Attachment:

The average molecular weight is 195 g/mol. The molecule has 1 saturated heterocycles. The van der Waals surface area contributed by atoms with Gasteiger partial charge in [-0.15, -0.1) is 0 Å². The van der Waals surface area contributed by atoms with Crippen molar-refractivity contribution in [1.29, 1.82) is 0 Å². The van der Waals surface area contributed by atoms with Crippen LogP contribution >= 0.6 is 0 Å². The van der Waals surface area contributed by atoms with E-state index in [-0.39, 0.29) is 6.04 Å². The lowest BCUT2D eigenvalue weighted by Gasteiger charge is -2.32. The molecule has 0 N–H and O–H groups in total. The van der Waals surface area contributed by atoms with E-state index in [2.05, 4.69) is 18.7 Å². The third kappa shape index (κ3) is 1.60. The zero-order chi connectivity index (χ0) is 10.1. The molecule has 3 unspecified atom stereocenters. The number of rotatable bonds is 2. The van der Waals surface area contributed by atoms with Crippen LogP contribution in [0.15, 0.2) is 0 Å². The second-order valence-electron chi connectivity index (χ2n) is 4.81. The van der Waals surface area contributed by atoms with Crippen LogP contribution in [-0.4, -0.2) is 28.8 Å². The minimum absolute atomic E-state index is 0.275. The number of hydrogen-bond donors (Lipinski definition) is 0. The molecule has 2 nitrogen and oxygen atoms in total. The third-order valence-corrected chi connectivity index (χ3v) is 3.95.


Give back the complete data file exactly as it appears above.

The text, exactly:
The average molecular weight is 195 g/mol. The molecule has 1 saturated heterocycles. The van der Waals surface area contributed by atoms with Gasteiger partial charge in [-0.15, -0.1) is 0 Å². The van der Waals surface area contributed by atoms with Crippen molar-refractivity contribution in [1.29, 1.82) is 0 Å². The van der Waals surface area contributed by atoms with Crippen LogP contribution >= 0.6 is 0 Å². The van der Waals surface area contributed by atoms with E-state index in [-0.39, 0.29) is 6.04 Å². The lowest BCUT2D eigenvalue weighted by Gasteiger charge is -2.32. The molecule has 0 N–H and O–H groups in total. The van der Waals surface area contributed by atoms with E-state index in [2.05, 4.69) is 18.7 Å². The third kappa shape index (κ3) is 1.60. The zero-order chi connectivity index (χ0) is 10.1. The molecule has 3 unspecified atom stereocenters. The number of rotatable bonds is 2. The van der Waals surface area contributed by atoms with Crippen LogP contribution in [0.15, 0.2) is 0 Å². The second-order valence-electron chi connectivity index (χ2n) is 4.81. The van der Waals surface area contributed by atoms with Crippen LogP contribution in [-0.4, -0.2) is 28.8 Å². The minimum absolute atomic E-state index is 0.275. The number of hydrogen-bond donors (Lipinski definition) is 0. The molecule has 2 nitrogen and oxygen atoms in total. The third-order valence-corrected chi connectivity index (χ3v) is 3.95.